What community developers can learn from the Dakota Access Pipeline protests
The Dakota Access Pipeline (DAPL) controversy, which has ebbed since December but not ended, sets economic interests against cultural interests with land at the center of the fight. Acknowledging land as a key form of economic and cultural capital can transform how we understand the DAPL debate and provide lessons for future development initiatives by nontribal entities in Indian Country.
DAPL was announced in 2014 and had been advertised as a win-win economic opportunity for the region. The company behind the pipeline claimed it would create between 8,000 and 12,000 construction jobs, generate $156 million in sales and income taxes, and $55 million in property taxes to North Dakota, South Dakota, Iowa, and Illinois. But members of the Standing Rock Sioux Tribe raised concerns that the pipeline would pass within half a mile of their reservation of 8,000 people and could threaten the land’s sanctity and the purity of drinking water and generate little economic opportunity to their tribe. Protests ensued, and in December, the Army Corps of Engineers announced it would explore alternate routes.
A conflict based in history
The DAPL controversy is part of a long narrative of land policies explicitly connected to tribal identity and socioeconomic opportunity.
The history of American social policy in Indian Country has long centered around land. In 1823, Johnson v. McIntosh prevented tribes from selling their land without the consent of the federal government. The Dawes Act of 1887 authorized the breakup of communal tribal lands on reservations into individual ownership parcels to be placed under federal trust, creating complex land and homeownership policies that continue today. Prior paternalistic policies (e.g., mandated assimilation into US culture through boarding schools or Christian mission schools on Indian lands) and other policies that reduced tribal authority were weakened when the US Supreme Court reaffirmed tribal sovereignty and legally recognized tribal self-rule (i.e., the right for tribes to exist as independent nations and govern their own affairs) in the Indian Reorganization Act of 1934. Under the act, land, customs, and collective interests of American Indians are protected.
Understanding tribal lands as economic and cultural capital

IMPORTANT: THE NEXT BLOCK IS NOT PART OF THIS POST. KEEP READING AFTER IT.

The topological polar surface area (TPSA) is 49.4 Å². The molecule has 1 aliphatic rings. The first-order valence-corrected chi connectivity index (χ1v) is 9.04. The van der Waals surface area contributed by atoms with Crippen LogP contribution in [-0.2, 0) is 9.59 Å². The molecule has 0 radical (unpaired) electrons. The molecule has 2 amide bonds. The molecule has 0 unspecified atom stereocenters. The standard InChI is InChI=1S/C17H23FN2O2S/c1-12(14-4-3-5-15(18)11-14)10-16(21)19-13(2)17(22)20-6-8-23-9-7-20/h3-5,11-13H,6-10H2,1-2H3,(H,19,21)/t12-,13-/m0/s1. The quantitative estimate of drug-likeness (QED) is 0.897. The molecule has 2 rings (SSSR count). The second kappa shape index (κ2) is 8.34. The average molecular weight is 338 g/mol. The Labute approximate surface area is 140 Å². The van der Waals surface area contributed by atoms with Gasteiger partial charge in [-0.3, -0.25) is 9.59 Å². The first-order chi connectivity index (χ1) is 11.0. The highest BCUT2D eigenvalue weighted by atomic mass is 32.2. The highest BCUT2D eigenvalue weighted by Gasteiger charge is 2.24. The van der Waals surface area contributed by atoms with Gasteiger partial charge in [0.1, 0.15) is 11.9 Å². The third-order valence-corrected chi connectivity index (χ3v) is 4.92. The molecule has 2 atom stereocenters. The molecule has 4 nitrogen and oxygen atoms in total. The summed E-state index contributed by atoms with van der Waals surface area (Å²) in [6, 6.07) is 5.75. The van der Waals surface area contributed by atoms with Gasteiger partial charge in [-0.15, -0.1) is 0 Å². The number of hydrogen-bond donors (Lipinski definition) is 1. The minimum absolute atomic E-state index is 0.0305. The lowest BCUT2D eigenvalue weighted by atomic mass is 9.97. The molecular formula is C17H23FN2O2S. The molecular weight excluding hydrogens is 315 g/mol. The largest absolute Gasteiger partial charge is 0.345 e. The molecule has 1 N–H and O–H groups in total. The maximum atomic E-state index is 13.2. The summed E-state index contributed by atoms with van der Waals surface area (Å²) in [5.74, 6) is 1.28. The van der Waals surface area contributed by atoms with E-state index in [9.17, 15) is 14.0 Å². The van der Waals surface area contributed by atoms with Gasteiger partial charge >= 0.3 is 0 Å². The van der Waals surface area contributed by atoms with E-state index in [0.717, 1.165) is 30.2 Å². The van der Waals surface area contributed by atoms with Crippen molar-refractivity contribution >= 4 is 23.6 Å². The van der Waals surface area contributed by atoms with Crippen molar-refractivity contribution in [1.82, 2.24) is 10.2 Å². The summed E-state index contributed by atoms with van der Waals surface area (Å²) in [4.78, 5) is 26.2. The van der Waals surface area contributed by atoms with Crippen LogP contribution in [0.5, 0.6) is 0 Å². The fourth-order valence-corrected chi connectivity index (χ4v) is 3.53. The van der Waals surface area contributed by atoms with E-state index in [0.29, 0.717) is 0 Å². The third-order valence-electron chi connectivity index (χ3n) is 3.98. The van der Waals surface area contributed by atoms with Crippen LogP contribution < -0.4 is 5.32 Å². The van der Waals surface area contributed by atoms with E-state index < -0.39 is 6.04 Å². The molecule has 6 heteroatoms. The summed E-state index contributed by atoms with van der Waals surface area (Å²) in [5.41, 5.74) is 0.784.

Money, property, and other assets are economic capital, while knowledge, behaviors, and skills that illustrate a cultural affiliation are cultural capital. On tribal reservations, the two concepts converge; land is both property and an integral part of cultural identity.
The implications of this intersection were made clear to us at Urban when we conducted a national assessment of housing conditions and needs of the American Indian and Alaska Native (AIAN) population living in Indian Country. The economic and cultural implications affected both how we did our research—qualitative and quantitative open-ended data collection required sensitivity to tribal sovereignty, including consultations with tribes and obtaining required approvals for our work—and what we found.
We learned that members of the AIAN community prioritize culture and history in building housing, especially as it relates to the land. Survey participants noted the directions doors should face and the sanctity of sacred burial ground as crucial development issues that should honor cultural practices. It was clear that even in developing much-needed housing on reservations, projects might not reap their full potential if done in a culturally incompetent manner.
This lesson is not limited to housing. Although DAPL could bring jobs and revenue to North Dakota, for residents of the Standing Rock reservation, the cultural and historical significance of the land and of Lake Oahe—where Standing Rock residents were displaced in the 1950s and 1960s because of government development—outweighed uncertain economic benefits.
Imagining culturally affirming development policies
Some community-centered development approaches already integrate cultural affirmation, or a recognition and celebration of cultural heritage, through community benefit agreements (CBAs). These agreements require a signed contract between local real estate developers and community groups to provide specific amenities to the local residents as part of a development project.
One challenge in implementing CBAs is addressing competing priorities within a community. Tribal governments provide a natural and centralized starting place to negotiate development projects, though they may not solve power imbalances within a community. CBAs could be created recognizing tribal sovereignty and could engage tribal governments to work in partnership with developers to advocate for their community’s cultural interests. This might require provision of cultural amenities in development projects or a demonstration of how a tangible product would promote particular cultural practices. CBAs on tribal lands could also incorporate oral agreements, rather than relying solely on signed documents, to honor tribal cultural practices of negotiation and help ease fears related to previously broken treaties.
The DAPL controversy illustrated a disconnect between proposed economic opportunity for a larger group of people and the cultural value of land for the tribal occupants. Cultural affirmation could add a level of accountability for potential economic development in historically disenfranchised communities that ensures the population directly experiences the benefits in a culturally relevant way.
A Native American protestor holds up his arms as he and other protestors are threatened by private security guards and guard dogs at a work site for the Dakota Access Pipeline near Cannon Ball, North Dakota, September 3, 2016.
Photo by Robyn Beck/AFP/Getty Images.